Q: What about using vinegar to kill weeds? Does it work?
A: Yes, vinegar does kill weeds, but that does not mean that it will become the only weedkiller you will ever use, or even your favorite one. Sometimes gardeners feel that vinegar will be both effective and safe simply because it is not chemical but natural. But what does "natural" mean? Vinegar can be an ingredient in foods, of course, but the ingredient of vinegar that kills weeds is acetic acid, which definitely is a chemical.
Is vinegar a safe weedkiller? It will not harm plants which are not sprayed. It will not harm anything planted on sprayed ground after sprayed weeds have died. It will not damage the soil or the ground water. Vinegar will kill the leaves on every green plant it touches, whether the plant is a weed or a garden flower. And vinegar should be handled with care because it is irritating to skin, and even more to eyes.
All of this cautionary information applies to vinegar from a grocery store. It is distilled to a standard five percent acetic acid. Farm and garden supply stores may carry products with higher concentrations of acetic acid, up to 20 percent. Handling instructions for these products are on the container and must be followed carefully. At this concentration, acetic acid can be damaging.
Most gardeners who kill weeds with vinegar use the standard five percent strength. Different varieties (cider, white, rice, wine) taste different in foods, but all are equal in weed killing ability. Do not dilute them with water. Because vinegar kills weeds by burning their leaves, it must be sprayed on dry leaves, and results will be quickest if the vinegar is sprayed on a sunny day. Damage to leaves is visible within an hour.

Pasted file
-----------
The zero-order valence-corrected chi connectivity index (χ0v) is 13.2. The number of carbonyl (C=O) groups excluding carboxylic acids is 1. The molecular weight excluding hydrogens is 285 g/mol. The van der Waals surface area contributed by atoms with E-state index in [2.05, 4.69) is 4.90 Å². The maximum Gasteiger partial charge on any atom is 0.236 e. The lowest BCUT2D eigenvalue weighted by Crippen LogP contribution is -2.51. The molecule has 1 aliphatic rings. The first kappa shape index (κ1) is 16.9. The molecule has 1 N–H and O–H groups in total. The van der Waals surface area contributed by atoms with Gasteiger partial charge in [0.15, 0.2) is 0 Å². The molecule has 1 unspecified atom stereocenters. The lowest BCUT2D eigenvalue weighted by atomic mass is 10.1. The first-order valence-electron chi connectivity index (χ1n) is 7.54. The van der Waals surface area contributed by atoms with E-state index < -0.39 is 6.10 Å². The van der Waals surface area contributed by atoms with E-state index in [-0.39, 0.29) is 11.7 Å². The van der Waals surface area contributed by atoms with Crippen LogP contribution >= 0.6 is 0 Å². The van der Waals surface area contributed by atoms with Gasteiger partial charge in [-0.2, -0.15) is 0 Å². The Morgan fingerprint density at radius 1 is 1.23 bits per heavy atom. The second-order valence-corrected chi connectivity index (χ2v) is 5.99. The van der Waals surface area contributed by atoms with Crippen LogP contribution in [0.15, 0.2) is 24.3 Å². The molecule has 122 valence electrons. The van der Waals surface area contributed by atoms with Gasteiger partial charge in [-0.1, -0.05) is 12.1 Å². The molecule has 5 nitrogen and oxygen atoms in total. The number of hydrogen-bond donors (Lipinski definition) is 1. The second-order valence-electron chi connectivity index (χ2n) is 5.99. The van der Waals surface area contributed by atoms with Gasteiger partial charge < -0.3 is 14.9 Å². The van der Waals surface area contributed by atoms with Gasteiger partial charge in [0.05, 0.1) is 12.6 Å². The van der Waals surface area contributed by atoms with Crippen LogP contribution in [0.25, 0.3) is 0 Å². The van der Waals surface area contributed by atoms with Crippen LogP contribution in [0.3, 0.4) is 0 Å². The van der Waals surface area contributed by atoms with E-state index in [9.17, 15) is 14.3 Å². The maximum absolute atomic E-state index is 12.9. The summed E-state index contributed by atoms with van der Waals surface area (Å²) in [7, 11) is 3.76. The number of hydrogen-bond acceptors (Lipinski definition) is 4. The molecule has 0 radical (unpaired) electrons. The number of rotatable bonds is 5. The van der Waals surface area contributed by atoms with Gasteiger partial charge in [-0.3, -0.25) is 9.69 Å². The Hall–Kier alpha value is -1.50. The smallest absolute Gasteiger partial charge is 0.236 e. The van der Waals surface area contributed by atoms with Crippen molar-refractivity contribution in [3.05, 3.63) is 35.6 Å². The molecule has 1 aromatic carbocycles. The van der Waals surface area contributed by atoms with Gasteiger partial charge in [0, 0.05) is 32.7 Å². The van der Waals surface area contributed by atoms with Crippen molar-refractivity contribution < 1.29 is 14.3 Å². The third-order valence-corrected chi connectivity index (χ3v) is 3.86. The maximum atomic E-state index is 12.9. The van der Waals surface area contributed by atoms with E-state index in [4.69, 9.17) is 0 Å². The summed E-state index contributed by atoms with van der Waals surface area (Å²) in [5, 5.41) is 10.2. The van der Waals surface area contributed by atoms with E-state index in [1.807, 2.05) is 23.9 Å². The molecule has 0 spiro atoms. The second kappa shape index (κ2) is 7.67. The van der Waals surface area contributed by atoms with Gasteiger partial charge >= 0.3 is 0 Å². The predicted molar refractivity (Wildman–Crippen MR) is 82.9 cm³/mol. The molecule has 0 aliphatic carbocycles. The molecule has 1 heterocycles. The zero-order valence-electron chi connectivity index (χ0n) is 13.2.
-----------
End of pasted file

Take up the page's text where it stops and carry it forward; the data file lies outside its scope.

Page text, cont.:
Because vinegar does not spare garden plants, it is easiest to use in places where there are only weeds to kill, not in flower or vegetable beds. Rather than try to protect neighboring plants from spray, some gardeners choose to paint vinegar on weeds with a brush.
There are recipes online which add dish soap or salt to a vinegar spray. A few drops of dish soap act as a "spreader sticker" to keep the vinegar from running off leaves before they are damaged. Personally, I have never found it necessary. I use plain vinegar. Do not add salt unless you plan to have no plants grow in the sprayed ground in the future. Salt in the soil will prevent all plant growth, and there is no easy way to remove the salt.
Vinegar usually kills annual weeds, like chickweed, with a single generous spraying. Because only the leaves but not the roots are burned, perennial weeds may require a second or even a third spraying before they die. The roots will generate new leaves; if the new growth also is killed, the roots finally starve to death. For example, dandelions in spring have big leaves but only small roots. One vinegar spray may do them in. By late summer a dandelion root has a quantity of food stored; more than one time of spraying will be required. Vinegar will not kill grasses.
To sum up, vinegar is most useful for killing annual weeds on sunny days, especially when the weed is not growing next to a garden plant. It will kill weeds quickly, not two weeks later when the weed seeds have matured and blown away. Like all weedkillers, it must be handled with care.